And I am still waiting for solar to become the norm in our state. I think I wont see that in my lifetime, and I am 35.

What a joke these power utility companies are. Can't believe that laws in our state allow them to do that.

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Message 2376 - Posted: 24 Feb 2014 | 6:47:05 UTC - in response to Message 2367.

What a nice way to go out don't you think?. Damage a multi-million (billion?) dollar facility and trick another energy company to buy you out.


Sadly, that's all too common in the markets. It wasn't that many years ago that Bank of America got caught with it's pants down, mind you after they (and other banks) received a bail out. You see, with the corporate merger that took place with Countrywide Financial, they picked up Countrywide's bad mortgages that had fallen into default.

So BofA's answer was to package up those bum mortgages, and sell them off like commodities, knowing full well that they were a loss for which they'd never collect the debt due. They sold several of those bum mortgages back onto the tax payer, aka selling them off to the US Treasury Dept, and sold other bad/defaulted mortgages off to AIG who took them to court and sued them on that account. In any case, the tax payers who were obliged to bail them out, got a lump of coal in return...

Little surprises me anymore, especially in the world of politics and finance (especially when the 2, come together)...

And I am still waiting for solar to become the norm in our state. I think I wont see that in my lifetime, and I am 35.


Solar has it's uses, though and all said I don't necessarily see it fully replacing other forms of electric production, perhaps with the exception of the Sahara desert, and places like Arizona... Aside from night, where electric usage can also be higher for many residential communities, as people are home late at night, cloudy days also pose a limit. No sun, no light to collect. Seasons can also effect this, as winter has shorter days then summer...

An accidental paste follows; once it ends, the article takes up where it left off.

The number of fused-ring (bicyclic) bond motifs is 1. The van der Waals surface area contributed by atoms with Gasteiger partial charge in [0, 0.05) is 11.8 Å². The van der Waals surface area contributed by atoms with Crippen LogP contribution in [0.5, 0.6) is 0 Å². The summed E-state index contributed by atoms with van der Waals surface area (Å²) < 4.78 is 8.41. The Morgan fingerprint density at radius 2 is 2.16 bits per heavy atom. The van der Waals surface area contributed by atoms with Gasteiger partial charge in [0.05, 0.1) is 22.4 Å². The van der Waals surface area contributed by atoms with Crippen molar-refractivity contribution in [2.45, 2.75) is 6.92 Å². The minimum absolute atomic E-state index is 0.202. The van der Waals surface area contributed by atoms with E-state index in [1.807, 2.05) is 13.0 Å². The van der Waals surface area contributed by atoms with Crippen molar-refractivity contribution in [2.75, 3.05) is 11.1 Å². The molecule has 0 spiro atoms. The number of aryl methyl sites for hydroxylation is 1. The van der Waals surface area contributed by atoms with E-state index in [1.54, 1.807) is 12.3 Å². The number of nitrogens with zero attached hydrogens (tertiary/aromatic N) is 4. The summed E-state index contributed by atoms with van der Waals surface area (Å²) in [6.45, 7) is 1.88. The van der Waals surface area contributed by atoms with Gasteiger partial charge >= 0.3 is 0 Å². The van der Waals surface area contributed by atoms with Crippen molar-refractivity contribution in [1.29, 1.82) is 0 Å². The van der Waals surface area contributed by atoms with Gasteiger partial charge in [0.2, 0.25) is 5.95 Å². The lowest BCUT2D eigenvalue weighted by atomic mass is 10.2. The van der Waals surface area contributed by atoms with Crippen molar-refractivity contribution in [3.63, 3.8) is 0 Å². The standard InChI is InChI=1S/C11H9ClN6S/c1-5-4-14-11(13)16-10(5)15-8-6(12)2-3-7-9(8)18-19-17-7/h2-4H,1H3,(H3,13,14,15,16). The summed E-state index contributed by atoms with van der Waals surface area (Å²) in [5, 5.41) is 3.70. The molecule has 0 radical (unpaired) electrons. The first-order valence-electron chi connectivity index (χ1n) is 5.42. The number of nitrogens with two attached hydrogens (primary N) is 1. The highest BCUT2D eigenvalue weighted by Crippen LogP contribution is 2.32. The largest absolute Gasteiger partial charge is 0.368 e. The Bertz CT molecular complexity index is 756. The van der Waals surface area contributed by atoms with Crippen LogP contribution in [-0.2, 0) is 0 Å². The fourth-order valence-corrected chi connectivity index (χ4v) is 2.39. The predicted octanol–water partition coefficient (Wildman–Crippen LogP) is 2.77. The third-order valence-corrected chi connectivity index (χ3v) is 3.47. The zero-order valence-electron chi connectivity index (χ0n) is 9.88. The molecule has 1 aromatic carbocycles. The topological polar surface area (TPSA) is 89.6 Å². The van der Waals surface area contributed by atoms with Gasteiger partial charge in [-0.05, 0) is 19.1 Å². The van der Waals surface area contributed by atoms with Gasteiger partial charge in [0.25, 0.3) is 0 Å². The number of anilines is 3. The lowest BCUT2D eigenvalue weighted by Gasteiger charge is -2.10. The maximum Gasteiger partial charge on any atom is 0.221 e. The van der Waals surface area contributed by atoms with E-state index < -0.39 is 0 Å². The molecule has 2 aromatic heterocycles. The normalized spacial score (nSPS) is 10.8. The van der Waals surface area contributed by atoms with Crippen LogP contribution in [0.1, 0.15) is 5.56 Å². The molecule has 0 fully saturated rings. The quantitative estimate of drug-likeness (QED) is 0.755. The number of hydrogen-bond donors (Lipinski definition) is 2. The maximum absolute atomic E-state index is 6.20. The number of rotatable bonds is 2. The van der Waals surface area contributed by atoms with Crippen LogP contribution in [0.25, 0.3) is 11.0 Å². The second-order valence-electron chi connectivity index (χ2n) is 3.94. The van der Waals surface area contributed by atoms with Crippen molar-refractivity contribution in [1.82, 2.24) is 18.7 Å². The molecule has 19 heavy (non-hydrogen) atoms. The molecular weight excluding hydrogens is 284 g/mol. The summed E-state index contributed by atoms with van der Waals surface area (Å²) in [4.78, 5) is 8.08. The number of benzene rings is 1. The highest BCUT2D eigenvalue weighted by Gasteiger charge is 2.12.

Usually one wants a mix of energy sources, where wind and solar can somewhat play against each other's limitations (cloudy days can also tend to be windy, if one's dealing with storm clouds blocking the sun. On the other hand, clear, non-stormy days, would tend to have more sun).

Things like nuclear can be a constant generation, where weather for instance isn't effecting the energy output. This leaves solar as more of an additional source. Some areas, like New Jersey are also getting a bit creative, putting solar panels on utility polls around the state, allowing the power generation to proceed along all the power lines which also carry the electricity about. But even still, and even with these additions, there's also a look for plants that can provide a steady supply of energy to the system, while these can add some additional power to the grid...

What a joke these power utility companies are. Can't believe that laws in our state allow them to do that.


It's all around. These utility companies are legal monopolies, who's monopoly control is sanctioned by government. If one isn't happy with their electric utility, the only way to change it, is to move. This also allows companies to do what PSE&G pulled here in New Jersey.

Basically, they didn't bother to trim the trees from the power lines, and also by NJ state law, no other tree, logging, or landscaping service is permitted to trim near the power lines. So when Sandy hit, well of course the power went out. So PSE&G petitioned the public utilities commission to raise all our electric rates, largely because they neglected the clearing of tree branches before the storm. This, not withstanding that NJ's electric rates at 18 cents per KW/hr is higher then almost any state in the country to begin with (HI being the most notable exception, as they were about 24 cents per KW/hr.

Not surprisingly though, the state also used the same hurricane as an excuse to raise the tolls on the road, claiming lost revenue due to the hurricane (fewer travelers were using the roads during the hurricane) as an excuse to recoup "lost revenue" by raising tolls...